What was the most significant challenge when you took on this role?

Seven years ago, the software testing organization that I took over was understaffed, highly fragmented, and lacked a vision and strategy. Our relationship with the development organization was OK to poor, our business had very little confidence in us, and our coverage was light. I was told that our company couldn’t make up its mind whether they even wanted to have a software testing organization, so they would start it, kill it, then started again, then kill it again. This is the second company where developers asked me why we needed QA. Their point of view was that it’s the businesses’ job. I almost fainted. I think we’ve won almost everyone over, but we can’t rest on our laurels as the world is changing around us every day, and we must keep up.

How has your environment changed throughout your time at Elavon? What is something that you feel has made a big impact on the overall changes?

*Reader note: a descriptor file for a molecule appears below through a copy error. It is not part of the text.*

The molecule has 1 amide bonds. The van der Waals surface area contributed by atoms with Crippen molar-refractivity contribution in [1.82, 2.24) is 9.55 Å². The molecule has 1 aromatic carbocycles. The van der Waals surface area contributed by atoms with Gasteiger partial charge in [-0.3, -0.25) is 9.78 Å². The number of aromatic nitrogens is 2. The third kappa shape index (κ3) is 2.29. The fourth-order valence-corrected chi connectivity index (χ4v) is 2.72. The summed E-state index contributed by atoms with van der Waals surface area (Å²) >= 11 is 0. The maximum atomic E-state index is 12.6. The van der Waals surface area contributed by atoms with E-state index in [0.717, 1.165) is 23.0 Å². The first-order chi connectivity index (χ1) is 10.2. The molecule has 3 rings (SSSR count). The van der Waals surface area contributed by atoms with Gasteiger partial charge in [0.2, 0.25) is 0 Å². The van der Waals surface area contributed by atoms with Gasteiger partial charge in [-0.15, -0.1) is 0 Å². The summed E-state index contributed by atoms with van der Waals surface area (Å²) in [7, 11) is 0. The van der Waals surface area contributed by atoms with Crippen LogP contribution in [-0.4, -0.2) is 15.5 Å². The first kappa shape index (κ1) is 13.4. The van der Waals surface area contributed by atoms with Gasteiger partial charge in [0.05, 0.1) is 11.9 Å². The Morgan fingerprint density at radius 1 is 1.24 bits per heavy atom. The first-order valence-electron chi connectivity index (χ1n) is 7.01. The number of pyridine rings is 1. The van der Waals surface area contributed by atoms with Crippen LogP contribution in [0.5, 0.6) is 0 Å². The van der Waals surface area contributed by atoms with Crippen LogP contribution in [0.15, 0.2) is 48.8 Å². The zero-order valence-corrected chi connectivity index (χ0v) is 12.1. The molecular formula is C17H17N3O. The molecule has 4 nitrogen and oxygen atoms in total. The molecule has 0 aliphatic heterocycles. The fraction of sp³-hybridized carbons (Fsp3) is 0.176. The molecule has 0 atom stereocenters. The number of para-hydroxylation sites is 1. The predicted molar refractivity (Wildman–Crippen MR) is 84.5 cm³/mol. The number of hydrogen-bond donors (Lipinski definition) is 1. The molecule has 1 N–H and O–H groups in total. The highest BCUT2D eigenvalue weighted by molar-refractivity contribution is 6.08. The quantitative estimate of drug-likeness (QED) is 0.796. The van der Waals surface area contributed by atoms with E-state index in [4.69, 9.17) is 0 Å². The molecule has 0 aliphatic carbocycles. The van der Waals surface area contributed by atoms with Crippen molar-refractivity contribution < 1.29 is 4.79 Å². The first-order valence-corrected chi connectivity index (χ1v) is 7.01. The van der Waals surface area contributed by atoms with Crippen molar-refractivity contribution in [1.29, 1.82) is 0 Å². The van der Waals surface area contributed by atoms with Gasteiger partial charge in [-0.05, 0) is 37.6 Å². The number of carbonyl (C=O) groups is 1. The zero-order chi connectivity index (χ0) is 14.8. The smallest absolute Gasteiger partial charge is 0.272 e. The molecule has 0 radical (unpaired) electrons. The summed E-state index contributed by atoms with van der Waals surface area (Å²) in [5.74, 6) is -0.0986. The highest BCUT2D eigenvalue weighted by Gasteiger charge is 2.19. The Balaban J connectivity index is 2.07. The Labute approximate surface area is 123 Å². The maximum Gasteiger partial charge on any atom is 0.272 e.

We now have a global organization; quality is exceptional, and we are executing on our third hype cycle of transformation. This latest transformation includes moving to an automation-first testing approach. We have decentralized test automation; we are upskilling our entire QA workforce from manual testers to automation engineers, and reorganizing to align to the new scaled agile delivery structure. This structure groups internal and external products together into portfolios that are solely focused on delivering customer value and enhancing their experience with us. From the first sales contact, to onboarding, to transacting, to getting their money, to how we service them and help them run their business, our teams are aligned with the product managers that create the vision and roadmaps to deliver the experience that our customers want.

How has your culture of innovation changed over the years?